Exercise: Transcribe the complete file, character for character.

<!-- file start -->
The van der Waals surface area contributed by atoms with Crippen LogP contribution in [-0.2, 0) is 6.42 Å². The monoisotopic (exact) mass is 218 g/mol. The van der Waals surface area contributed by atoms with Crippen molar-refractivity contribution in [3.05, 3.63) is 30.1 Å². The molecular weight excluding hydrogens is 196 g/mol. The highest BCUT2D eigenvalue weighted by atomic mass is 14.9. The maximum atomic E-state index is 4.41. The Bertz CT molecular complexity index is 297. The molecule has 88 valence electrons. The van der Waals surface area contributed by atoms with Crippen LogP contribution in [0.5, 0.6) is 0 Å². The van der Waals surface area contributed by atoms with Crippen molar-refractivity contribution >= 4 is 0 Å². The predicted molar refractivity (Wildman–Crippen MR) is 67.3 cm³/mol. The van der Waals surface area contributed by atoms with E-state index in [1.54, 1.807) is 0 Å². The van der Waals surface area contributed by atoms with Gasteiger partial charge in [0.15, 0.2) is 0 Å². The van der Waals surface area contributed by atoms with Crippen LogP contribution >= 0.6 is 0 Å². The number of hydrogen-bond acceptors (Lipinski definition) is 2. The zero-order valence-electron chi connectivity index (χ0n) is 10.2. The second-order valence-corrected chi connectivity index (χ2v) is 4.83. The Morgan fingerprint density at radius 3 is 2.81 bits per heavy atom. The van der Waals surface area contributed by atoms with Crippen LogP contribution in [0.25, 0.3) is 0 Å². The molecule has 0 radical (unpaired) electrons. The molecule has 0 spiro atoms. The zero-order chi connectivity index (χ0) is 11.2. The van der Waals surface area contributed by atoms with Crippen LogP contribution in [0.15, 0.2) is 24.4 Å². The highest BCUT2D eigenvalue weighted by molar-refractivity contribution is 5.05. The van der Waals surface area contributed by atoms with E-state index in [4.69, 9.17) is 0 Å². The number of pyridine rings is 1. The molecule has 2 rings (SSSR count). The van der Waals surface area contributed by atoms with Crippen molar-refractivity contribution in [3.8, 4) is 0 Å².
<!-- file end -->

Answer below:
The van der Waals surface area contributed by atoms with Crippen LogP contribution in [-0.2, 0) is 6.42 Å². The monoisotopic (exact) mass is 218 g/mol. The van der Waals surface area contributed by atoms with Crippen molar-refractivity contribution in [3.05, 3.63) is 30.1 Å². The molecular weight excluding hydrogens is 196 g/mol. The highest BCUT2D eigenvalue weighted by atomic mass is 14.9. The maximum atomic E-state index is 4.41. The Bertz CT molecular complexity index is 297. The molecule has 88 valence electrons. The van der Waals surface area contributed by atoms with Crippen LogP contribution in [0.5, 0.6) is 0 Å². The van der Waals surface area contributed by atoms with Crippen molar-refractivity contribution >= 4 is 0 Å². The predicted molar refractivity (Wildman–Crippen MR) is 67.3 cm³/mol. The van der Waals surface area contributed by atoms with E-state index in [1.54, 1.807) is 0 Å². The van der Waals surface area contributed by atoms with Gasteiger partial charge in [0.15, 0.2) is 0 Å². The van der Waals surface area contributed by atoms with Crippen LogP contribution >= 0.6 is 0 Å². The number of hydrogen-bond acceptors (Lipinski definition) is 2. The zero-order valence-electron chi connectivity index (χ0n) is 10.2. The second-order valence-corrected chi connectivity index (χ2v) is 4.83. The Morgan fingerprint density at radius 3 is 2.81 bits per heavy atom. The van der Waals surface area contributed by atoms with Crippen LogP contribution in [0.25, 0.3) is 0 Å². The molecule has 0 radical (unpaired) electrons. The molecule has 0 spiro atoms. The zero-order chi connectivity index (χ0) is 11.2. The van der Waals surface area contributed by atoms with Crippen LogP contribution in [0.15, 0.2) is 24.4 Å². The highest BCUT2D eigenvalue weighted by molar-refractivity contribution is 5.05. The van der Waals surface area contributed by atoms with E-state index in [4.69, 9.17) is 0 Å². The number of pyridine rings is 1. The molecule has 2 rings (SSSR count). The van der Waals surface area contributed by atoms with Crippen molar-refractivity contribution in [3.8, 4) is 0 Å².